Here is what one of my students said:
Thank you Sophie I am so intrigued that we are not talking about my feelings and yet my world feels like it is expanding despite my best efforts to prevent it!
This unexpected result is the consequence of thinking through principles, instead of your feelings, your thoughts, of yourself.
Here is an example: one of the steps, step 23. In this step you are a pilot in training, flying your plane (your life) in a storm, and your job is to land your plane on the airstrip (the great wall) in spite of the storm with gusty winds.
The principle is: "Make your plane to go where you want it to go"
Simple, and OMG new to most everyone: what? MAKE it go?!
We, humans live our lives hoping that circumstances will favor us and our plans.
We even have sayings:
- The best-laid plans of mice and men often go awry
- man plans, god laughs
So humans are already resigned before they start... They don't even go for it, let alone "make their plane to go where they want it to go"
They don't even bother to name the airstrip they are so resigned.
And then, out of the blue, some student does the unexpected... and names the airstrip or some aspect of it.
It's often simple: she writes
You know those times when you tell me I am doing good work are very meaningful to me. I appreciate you saying them and thank you.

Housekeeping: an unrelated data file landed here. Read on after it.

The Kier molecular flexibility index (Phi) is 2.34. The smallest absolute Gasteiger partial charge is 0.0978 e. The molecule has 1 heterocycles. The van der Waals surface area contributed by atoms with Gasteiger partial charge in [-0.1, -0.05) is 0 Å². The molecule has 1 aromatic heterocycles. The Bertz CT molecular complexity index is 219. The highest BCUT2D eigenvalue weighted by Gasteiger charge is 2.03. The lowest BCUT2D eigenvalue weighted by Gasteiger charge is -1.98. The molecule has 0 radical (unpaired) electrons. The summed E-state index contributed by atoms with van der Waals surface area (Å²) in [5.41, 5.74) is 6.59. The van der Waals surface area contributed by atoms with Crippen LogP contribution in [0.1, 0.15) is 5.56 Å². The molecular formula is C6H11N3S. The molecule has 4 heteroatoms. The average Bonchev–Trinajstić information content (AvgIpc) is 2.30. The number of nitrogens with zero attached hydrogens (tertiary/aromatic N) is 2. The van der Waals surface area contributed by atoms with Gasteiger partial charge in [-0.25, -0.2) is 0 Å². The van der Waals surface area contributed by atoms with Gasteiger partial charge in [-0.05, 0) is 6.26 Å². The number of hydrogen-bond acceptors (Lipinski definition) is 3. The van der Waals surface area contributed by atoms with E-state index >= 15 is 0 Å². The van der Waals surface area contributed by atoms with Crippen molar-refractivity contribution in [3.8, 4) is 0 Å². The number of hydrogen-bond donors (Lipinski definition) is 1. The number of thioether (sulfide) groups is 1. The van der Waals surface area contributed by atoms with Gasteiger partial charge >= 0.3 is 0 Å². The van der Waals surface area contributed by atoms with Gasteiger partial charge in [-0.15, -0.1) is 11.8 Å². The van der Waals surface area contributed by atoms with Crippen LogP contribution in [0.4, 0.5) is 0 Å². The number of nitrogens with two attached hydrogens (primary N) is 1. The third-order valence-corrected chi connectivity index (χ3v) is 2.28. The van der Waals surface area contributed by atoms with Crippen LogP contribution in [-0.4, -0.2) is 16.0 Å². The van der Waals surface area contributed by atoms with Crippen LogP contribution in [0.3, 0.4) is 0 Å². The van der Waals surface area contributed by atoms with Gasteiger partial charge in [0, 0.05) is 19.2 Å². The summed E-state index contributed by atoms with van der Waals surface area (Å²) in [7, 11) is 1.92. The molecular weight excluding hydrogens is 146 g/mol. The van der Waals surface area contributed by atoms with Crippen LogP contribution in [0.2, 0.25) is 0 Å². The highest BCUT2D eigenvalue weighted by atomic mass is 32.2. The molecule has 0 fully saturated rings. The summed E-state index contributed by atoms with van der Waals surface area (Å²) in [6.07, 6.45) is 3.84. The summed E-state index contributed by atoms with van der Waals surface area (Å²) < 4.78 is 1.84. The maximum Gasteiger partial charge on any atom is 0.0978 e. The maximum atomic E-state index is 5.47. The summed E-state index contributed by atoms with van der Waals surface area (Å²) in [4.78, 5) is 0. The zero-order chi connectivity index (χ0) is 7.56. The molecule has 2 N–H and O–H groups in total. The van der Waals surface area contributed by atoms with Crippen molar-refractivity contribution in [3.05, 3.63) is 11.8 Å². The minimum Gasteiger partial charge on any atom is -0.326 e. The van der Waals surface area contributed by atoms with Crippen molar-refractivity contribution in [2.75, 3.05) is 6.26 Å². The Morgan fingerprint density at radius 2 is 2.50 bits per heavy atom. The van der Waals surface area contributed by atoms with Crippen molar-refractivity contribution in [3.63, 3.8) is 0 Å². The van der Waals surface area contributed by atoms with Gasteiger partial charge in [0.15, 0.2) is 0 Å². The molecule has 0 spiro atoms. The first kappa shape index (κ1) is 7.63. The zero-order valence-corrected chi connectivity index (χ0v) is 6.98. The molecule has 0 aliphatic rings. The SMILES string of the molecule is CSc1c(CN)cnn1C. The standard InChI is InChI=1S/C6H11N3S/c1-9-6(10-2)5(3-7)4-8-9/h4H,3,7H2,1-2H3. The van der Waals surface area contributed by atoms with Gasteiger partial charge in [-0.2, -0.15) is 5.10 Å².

She was making sure to land her plane on the landing strip... she asked me to respond to her in a particular way... It worked and she has accelerated her progress...
Why didn't I think of that? Because the way of communicating she asked of me doesn't come naturally to me. That is why.
Now, it is true that there have been students who complained that I wasn't nice, or asked me to be nice, but that is not an airstrip, it is a continent...
She specified what worked and she asked me to do more of that... I can do that, I said to myself, and have been.
The student who asked me to be nice has dropped out... It never occurred to her that her approach was unhelpful for her to land her plane...
Make your plane to land on the landing strip is a principle... for life. You can live your whole life successfully out of this one principle.
I have another student who wrote seven stories (the skill finder workshop stories) and all his stories are examples where he is making his plane land on the landing strip 3 ... unconscious competence... but unconscious nevertheless.
The rest of his life: not at all or not consistently...
His stories are victory marches... really. His work life... more the Valley of the Shadow of Death.
Unless you live your life out of a principle... all of your life, you are living in quiet resignation...
My job is to change that with you, for you.
Now, can you land your plane on an airstrip without experimentation? Not really.
Humans learn best from mistakes. But the mistakes don't have to be yours. You can learn from other people's mistakes, that is what reading is for, and you can learn from thought experiments, if you can use thought experiments like a flight simulator.
Not everybody can, but I think everybody can learn it to one degree or another.
If you are busy, this is what is missing. Busy people are busy learning from their own mistakes. They don't take time out to look, and see.
If that is you... hell, you know now why you are neither happy nor successful.
By the way: this is the first of the five metaskills: Seeing